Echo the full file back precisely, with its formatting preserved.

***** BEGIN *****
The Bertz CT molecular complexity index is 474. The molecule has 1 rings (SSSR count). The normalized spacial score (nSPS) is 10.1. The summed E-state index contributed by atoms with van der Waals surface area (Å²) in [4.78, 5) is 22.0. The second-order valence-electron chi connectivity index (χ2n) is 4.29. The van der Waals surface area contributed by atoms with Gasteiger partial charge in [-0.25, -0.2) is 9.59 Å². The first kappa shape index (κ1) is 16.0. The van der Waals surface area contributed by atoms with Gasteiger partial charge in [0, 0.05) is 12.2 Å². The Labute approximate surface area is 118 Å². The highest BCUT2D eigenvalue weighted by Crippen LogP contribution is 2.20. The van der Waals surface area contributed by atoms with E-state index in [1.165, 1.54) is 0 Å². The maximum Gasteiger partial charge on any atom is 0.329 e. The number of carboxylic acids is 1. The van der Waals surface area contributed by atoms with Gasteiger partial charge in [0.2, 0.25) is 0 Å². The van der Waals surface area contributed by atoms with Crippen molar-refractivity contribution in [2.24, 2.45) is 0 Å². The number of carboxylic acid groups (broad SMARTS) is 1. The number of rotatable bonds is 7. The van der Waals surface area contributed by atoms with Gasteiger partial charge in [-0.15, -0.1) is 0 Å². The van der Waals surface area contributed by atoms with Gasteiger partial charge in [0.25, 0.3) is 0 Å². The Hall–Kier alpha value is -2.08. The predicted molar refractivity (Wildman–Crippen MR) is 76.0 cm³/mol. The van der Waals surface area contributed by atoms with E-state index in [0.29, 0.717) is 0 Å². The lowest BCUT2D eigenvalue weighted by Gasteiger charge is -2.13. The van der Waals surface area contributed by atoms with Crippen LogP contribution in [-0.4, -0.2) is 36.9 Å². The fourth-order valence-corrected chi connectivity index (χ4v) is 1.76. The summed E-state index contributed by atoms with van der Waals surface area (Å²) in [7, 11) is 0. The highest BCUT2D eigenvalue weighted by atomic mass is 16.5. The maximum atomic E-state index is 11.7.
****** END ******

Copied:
The Bertz CT molecular complexity index is 474. The molecule has 1 rings (SSSR count). The normalized spacial score (nSPS) is 10.1. The summed E-state index contributed by atoms with van der Waals surface area (Å²) in [4.78, 5) is 22.0. The second-order valence-electron chi connectivity index (χ2n) is 4.29. The van der Waals surface area contributed by atoms with Gasteiger partial charge in [-0.25, -0.2) is 9.59 Å². The first kappa shape index (κ1) is 16.0. The van der Waals surface area contributed by atoms with Gasteiger partial charge in [0, 0.05) is 12.2 Å². The Labute approximate surface area is 118 Å². The highest BCUT2D eigenvalue weighted by Crippen LogP contribution is 2.20. The van der Waals surface area contributed by atoms with E-state index in [1.165, 1.54) is 0 Å². The maximum Gasteiger partial charge on any atom is 0.329 e. The number of carboxylic acids is 1. The van der Waals surface area contributed by atoms with Gasteiger partial charge in [0.2, 0.25) is 0 Å². The van der Waals surface area contributed by atoms with Crippen molar-refractivity contribution in [2.24, 2.45) is 0 Å². The number of carboxylic acid groups (broad SMARTS) is 1. The number of rotatable bonds is 7. The van der Waals surface area contributed by atoms with Gasteiger partial charge in [-0.15, -0.1) is 0 Å². The van der Waals surface area contributed by atoms with Gasteiger partial charge in [0.25, 0.3) is 0 Å². The Hall–Kier alpha value is -2.08. The predicted molar refractivity (Wildman–Crippen MR) is 76.0 cm³/mol. The van der Waals surface area contributed by atoms with E-state index in [0.29, 0.717) is 0 Å². The lowest BCUT2D eigenvalue weighted by Gasteiger charge is -2.13. The van der Waals surface area contributed by atoms with Crippen LogP contribution in [-0.4, -0.2) is 36.9 Å². The fourth-order valence-corrected chi connectivity index (χ4v) is 1.76. The summed E-state index contributed by atoms with van der Waals surface area (Å²) in [7, 11) is 0. The highest BCUT2D eigenvalue weighted by atomic mass is 16.5. The maximum atomic E-state index is 11.7.